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Posted on: April 11, 2022

City Manager Eileen Donoghue Delivers Farewell Address

Farewell Address Still

LOWELL, MA –Eileen Donoghue’s tenure as Lowell City Manager concluded on Monday, April 11, 2022. Donoghue was sworn-in four years ago on April 11, 2018, becoming the first woman to serve in the position in Lowell’s history.

 

Donoghue led the City through two years of the COVID-19 crisis, working with state government and local partners to ensure the availability of testing, vaccination, and other resources for Lowell residents.

While confronted unprecedented challenges associated with the COVID-19 crisis, Donoghue continued to drive progress in other key areas, including financial management, economic development, education, and public safety.

 

Donoghue reflected on the City of Lowell’s achievements over the last four years in a farewell address to the Lowell community, which is now available to view online and on LTC.


 

Highlights and excerpts from Donoghue’s farewell address:

 

“While guiding our community through the COVID-19 pandemic may have become the defining mission of my time as City Manager, we never considered it an excuse to relent from other critical work before us.”

 

“Through our focus on these essential pillars, the talent of the City of Lowell’s workforce, and the resiliency of Lowell’s people, we have not only withstood the pandemic, but are ideally positioned to emerge even stronger as we looks towards the future.”

 

“When I became City Manager, I said that I believe the sky is the limit for Lowell. Given our City’s history, our diversity, our incredible history, and the strength of our people – I believed  that Lowell’s potential was unequalled by any peer community. My belief in Lowell’s potential has guided me every day since– from the darkest hours of the COVID-19 crisis, through moments of triumph and achievement.”

 

Financial management: “While seeking to drive progress, we have kept our eye on affordability and have sought to avoid overburdening the hardworking families and individuals that call Lowell home. In FY22, the single family tax bill was in the lowest on-third of all Massachusetts communities, and was $1,736 less than the statewide average.”

 

“In response, we implemented stringent fiscal control measures to mitigate impacts related to the COVID-19 crisis, including a hiring freeze, overtime controls, and a level funded FY2022 budget. Through this approach, we avoided layoffs and other tough consequences seen in other communities.”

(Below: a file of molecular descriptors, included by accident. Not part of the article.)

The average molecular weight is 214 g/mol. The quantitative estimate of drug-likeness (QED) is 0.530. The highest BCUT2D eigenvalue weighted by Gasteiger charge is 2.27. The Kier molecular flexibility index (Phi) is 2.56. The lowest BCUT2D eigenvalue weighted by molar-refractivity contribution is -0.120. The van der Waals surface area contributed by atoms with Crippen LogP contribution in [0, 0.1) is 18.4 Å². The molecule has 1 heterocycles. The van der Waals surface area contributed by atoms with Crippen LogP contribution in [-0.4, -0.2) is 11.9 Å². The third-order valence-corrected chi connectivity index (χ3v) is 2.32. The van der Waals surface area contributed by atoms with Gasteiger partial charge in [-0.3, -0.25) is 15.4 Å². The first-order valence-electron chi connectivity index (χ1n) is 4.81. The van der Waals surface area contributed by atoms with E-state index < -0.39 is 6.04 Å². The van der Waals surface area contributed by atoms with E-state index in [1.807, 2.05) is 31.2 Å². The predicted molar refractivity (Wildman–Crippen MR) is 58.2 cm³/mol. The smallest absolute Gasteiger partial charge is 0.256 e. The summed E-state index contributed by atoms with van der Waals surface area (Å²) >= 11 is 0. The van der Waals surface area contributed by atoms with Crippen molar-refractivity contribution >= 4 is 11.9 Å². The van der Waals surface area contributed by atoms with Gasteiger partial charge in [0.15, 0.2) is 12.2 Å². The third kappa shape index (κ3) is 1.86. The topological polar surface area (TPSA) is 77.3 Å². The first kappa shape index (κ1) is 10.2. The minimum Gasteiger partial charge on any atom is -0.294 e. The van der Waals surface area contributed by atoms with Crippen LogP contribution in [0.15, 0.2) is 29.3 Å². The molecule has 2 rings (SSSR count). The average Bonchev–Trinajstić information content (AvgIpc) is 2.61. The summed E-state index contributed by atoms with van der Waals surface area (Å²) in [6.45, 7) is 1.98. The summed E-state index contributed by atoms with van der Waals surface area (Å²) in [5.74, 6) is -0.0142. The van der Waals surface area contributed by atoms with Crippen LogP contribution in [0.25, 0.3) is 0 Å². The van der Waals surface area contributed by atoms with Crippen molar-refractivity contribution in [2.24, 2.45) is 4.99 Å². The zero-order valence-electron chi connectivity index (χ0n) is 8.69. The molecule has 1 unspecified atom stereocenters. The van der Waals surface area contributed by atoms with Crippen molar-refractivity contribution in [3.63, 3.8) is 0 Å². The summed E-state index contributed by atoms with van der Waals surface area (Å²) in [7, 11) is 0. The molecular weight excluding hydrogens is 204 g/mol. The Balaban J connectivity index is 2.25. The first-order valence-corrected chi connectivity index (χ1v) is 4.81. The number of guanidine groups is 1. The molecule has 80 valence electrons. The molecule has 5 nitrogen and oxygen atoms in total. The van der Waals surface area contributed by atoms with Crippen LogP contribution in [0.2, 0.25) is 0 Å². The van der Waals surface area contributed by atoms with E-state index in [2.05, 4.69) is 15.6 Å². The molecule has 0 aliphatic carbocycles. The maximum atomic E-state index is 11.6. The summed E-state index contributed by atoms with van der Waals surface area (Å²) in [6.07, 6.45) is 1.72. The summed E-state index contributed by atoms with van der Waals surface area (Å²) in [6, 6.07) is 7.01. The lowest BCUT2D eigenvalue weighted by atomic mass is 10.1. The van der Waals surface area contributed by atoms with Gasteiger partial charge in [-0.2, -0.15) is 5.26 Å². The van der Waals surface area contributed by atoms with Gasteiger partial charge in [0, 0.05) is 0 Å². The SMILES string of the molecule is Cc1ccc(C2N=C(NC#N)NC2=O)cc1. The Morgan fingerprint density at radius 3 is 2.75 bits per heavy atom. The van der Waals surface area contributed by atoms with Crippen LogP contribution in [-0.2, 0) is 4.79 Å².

Economic Development: “We have seen many long sought-after milestones come to fruition in the Hamilton Canal Innovation District, where vital pieces have come together to enable the realization of its incredible potential. We completed and opened Streets F & G and the Niki Tsongas bridge, representing critical infrastructure that will literally pave the way for subsequent development in the HCID.”

 

“Small businesses are the cornerstone of our local economy, and contribute immeasurable to the vitality of our community. Across the board, they have faced tremendous hardship as a result of the public health crisis. The City of Lowell has played a crucial role in assisting Lowell’s small, independently owned, brick-and-mortar retailers, restaurants, and personal service businesses that have been most significantly impacted by the COVID-19 pandemic.”

 

“In the last four years, we have undertaken and completed high-impact projects across the City that aim to improve the quality of life of all residents. The pandemic has generated a renewed appreciation of the outdoors for us all. As such, we have emphasized projects that will enable residents to get outside and enjoy Lowell’s unique urban landscape.”

 

 

Education: “The strength of any community depends on the success of its academic institutions. During my time as City Manager, we have continued our multi-faceted approach to improve education in the City and ensure that young people in Lowell have access to excellent education opportunities, from pre-K through post-graduate learning.”

 

“We believe strongly that the City must provide secure and comfortable learning environments that give all students a chance to succeed, and have continued a landmark effort to leverage funding available through the MSBA’s Accelerated Repair Program to attend to long deferred areas of need at our school facilities. We believe strongly that the City must provide secure and comfortable learning environments that give all students a chance to succeed, and have continued a landmark effort to leverage funding available through the MSBA’s Accelerated Repair Program to attend to long deferred areas of need at our school facilities.

 

COVID-19 Response: “While it appears now that the threat of COVID-19 is dissipating, we know that that there is a constant risk of a new variant gaining a foothold and reverting our trend toward normalcy. We can be confident, however, that through the City’s past experience we have created an effective roadmap for deploying critical resources should we experience a new surge in cases.”

 

 

 

 

 

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